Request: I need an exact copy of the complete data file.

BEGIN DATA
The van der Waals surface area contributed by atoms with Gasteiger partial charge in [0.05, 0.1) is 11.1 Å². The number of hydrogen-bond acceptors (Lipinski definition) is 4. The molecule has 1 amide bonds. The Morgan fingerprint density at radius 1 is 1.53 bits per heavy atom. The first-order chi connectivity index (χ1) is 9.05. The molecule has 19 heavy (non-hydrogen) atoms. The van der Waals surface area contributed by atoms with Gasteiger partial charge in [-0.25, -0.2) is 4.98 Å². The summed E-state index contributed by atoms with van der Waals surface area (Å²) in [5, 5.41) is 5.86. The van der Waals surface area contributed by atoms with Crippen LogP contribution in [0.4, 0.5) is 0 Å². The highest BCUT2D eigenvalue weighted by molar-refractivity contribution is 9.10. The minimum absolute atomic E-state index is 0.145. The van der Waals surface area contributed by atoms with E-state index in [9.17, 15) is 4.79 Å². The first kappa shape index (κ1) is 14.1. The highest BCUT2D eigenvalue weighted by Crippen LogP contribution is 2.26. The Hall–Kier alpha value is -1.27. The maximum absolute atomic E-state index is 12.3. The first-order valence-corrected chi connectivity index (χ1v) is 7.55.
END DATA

The van der Waals surface area contributed by atoms with Gasteiger partial charge in [0.05, 0.1) is 11.1 Å². The number of hydrogen-bond acceptors (Lipinski definition) is 4. The molecule has 1 amide bonds. The Morgan fingerprint density at radius 1 is 1.53 bits per heavy atom. The first-order chi connectivity index (χ1) is 9.05. The molecule has 19 heavy (non-hydrogen) atoms. The van der Waals surface area contributed by atoms with Gasteiger partial charge in [-0.25, -0.2) is 4.98 Å². The summed E-state index contributed by atoms with van der Waals surface area (Å²) in [5, 5.41) is 5.86. The van der Waals surface area contributed by atoms with Crippen LogP contribution in [0.4, 0.5) is 0 Å². The highest BCUT2D eigenvalue weighted by molar-refractivity contribution is 9.10. The minimum absolute atomic E-state index is 0.145. The van der Waals surface area contributed by atoms with E-state index in [9.17, 15) is 4.79 Å². The first kappa shape index (κ1) is 14.1. The highest BCUT2D eigenvalue weighted by Crippen LogP contribution is 2.26. The Hall–Kier alpha value is -1.27. The maximum absolute atomic E-state index is 12.3. The first-order valence-corrected chi connectivity index (χ1v) is 7.55.